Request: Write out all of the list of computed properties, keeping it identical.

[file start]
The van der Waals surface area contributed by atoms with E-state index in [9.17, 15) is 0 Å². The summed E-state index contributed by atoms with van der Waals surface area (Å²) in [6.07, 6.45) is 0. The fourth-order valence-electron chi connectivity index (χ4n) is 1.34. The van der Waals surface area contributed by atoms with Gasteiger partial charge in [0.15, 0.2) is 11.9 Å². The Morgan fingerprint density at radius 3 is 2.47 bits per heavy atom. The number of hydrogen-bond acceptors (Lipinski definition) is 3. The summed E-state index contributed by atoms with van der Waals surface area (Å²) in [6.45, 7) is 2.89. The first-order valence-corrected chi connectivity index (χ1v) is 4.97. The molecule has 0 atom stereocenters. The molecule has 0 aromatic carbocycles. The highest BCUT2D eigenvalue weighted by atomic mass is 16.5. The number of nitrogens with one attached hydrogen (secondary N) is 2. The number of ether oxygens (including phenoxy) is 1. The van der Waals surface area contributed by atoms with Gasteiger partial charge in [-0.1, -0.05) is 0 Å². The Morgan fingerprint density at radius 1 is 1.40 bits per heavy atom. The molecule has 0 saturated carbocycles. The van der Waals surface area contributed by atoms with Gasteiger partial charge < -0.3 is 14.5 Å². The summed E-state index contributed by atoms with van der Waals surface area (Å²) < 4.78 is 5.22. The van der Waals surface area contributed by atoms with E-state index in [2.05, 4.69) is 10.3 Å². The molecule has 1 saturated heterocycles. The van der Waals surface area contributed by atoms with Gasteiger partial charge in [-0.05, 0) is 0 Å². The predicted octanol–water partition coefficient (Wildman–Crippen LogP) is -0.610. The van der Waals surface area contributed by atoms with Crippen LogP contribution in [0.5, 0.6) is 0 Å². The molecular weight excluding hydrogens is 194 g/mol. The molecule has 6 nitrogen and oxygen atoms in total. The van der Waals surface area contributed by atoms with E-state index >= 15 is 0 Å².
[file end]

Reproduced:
The van der Waals surface area contributed by atoms with E-state index in [9.17, 15) is 0 Å². The summed E-state index contributed by atoms with van der Waals surface area (Å²) in [6.07, 6.45) is 0. The fourth-order valence-electron chi connectivity index (χ4n) is 1.34. The van der Waals surface area contributed by atoms with Gasteiger partial charge in [0.15, 0.2) is 11.9 Å². The Morgan fingerprint density at radius 3 is 2.47 bits per heavy atom. The number of hydrogen-bond acceptors (Lipinski definition) is 3. The summed E-state index contributed by atoms with van der Waals surface area (Å²) in [6.45, 7) is 2.89. The first-order valence-corrected chi connectivity index (χ1v) is 4.97. The molecule has 0 atom stereocenters. The molecule has 0 aromatic carbocycles. The highest BCUT2D eigenvalue weighted by atomic mass is 16.5. The number of nitrogens with one attached hydrogen (secondary N) is 2. The number of ether oxygens (including phenoxy) is 1. The van der Waals surface area contributed by atoms with Gasteiger partial charge in [-0.1, -0.05) is 0 Å². The Morgan fingerprint density at radius 1 is 1.40 bits per heavy atom. The molecule has 0 saturated carbocycles. The van der Waals surface area contributed by atoms with Gasteiger partial charge < -0.3 is 14.5 Å². The summed E-state index contributed by atoms with van der Waals surface area (Å²) < 4.78 is 5.22. The van der Waals surface area contributed by atoms with E-state index in [2.05, 4.69) is 10.3 Å². The molecule has 1 saturated heterocycles. The van der Waals surface area contributed by atoms with Gasteiger partial charge in [-0.05, 0) is 0 Å². The predicted octanol–water partition coefficient (Wildman–Crippen LogP) is -0.610. The van der Waals surface area contributed by atoms with Crippen LogP contribution in [0.5, 0.6) is 0 Å². The molecular weight excluding hydrogens is 194 g/mol. The molecule has 6 nitrogen and oxygen atoms in total. The van der Waals surface area contributed by atoms with E-state index >= 15 is 0 Å².